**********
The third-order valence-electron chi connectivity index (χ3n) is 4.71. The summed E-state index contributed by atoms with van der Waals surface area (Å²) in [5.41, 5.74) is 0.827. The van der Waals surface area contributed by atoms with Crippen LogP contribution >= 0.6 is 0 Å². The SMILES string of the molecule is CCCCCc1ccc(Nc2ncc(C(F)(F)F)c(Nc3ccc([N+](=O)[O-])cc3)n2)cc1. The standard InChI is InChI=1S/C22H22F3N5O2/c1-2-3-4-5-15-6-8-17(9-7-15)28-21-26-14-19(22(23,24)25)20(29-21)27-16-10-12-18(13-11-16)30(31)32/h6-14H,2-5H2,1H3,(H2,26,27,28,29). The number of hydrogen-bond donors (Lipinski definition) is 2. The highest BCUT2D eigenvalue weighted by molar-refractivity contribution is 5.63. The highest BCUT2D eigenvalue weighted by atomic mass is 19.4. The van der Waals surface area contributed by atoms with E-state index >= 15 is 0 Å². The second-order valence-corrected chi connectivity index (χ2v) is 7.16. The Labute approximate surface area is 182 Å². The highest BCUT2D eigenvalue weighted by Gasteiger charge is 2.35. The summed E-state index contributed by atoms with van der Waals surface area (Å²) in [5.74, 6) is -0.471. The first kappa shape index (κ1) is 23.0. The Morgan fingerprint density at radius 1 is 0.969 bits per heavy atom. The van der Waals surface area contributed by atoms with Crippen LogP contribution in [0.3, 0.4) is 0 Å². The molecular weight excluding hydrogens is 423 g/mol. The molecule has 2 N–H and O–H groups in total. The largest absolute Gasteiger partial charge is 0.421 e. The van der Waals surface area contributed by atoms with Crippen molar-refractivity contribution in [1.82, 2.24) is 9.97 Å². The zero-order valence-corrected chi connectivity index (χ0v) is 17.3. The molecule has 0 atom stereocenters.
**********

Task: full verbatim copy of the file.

The third-order valence-electron chi connectivity index (χ3n) is 4.71. The summed E-state index contributed by atoms with van der Waals surface area (Å²) in [5.41, 5.74) is 0.827. The van der Waals surface area contributed by atoms with Crippen LogP contribution >= 0.6 is 0 Å². The SMILES string of the molecule is CCCCCc1ccc(Nc2ncc(C(F)(F)F)c(Nc3ccc([N+](=O)[O-])cc3)n2)cc1. The standard InChI is InChI=1S/C22H22F3N5O2/c1-2-3-4-5-15-6-8-17(9-7-15)28-21-26-14-19(22(23,24)25)20(29-21)27-16-10-12-18(13-11-16)30(31)32/h6-14H,2-5H2,1H3,(H2,26,27,28,29). The number of hydrogen-bond donors (Lipinski definition) is 2. The highest BCUT2D eigenvalue weighted by molar-refractivity contribution is 5.63. The highest BCUT2D eigenvalue weighted by atomic mass is 19.4. The van der Waals surface area contributed by atoms with E-state index >= 15 is 0 Å². The second-order valence-corrected chi connectivity index (χ2v) is 7.16. The Labute approximate surface area is 182 Å². The highest BCUT2D eigenvalue weighted by Gasteiger charge is 2.35. The summed E-state index contributed by atoms with van der Waals surface area (Å²) in [5.74, 6) is -0.471. The first kappa shape index (κ1) is 23.0. The Morgan fingerprint density at radius 1 is 0.969 bits per heavy atom. The van der Waals surface area contributed by atoms with Crippen LogP contribution in [0.3, 0.4) is 0 Å². The molecular weight excluding hydrogens is 423 g/mol. The molecule has 2 N–H and O–H groups in total. The largest absolute Gasteiger partial charge is 0.421 e. The van der Waals surface area contributed by atoms with Crippen molar-refractivity contribution in [1.82, 2.24) is 9.97 Å². The zero-order valence-corrected chi connectivity index (χ0v) is 17.3. The molecule has 0 atom stereocenters.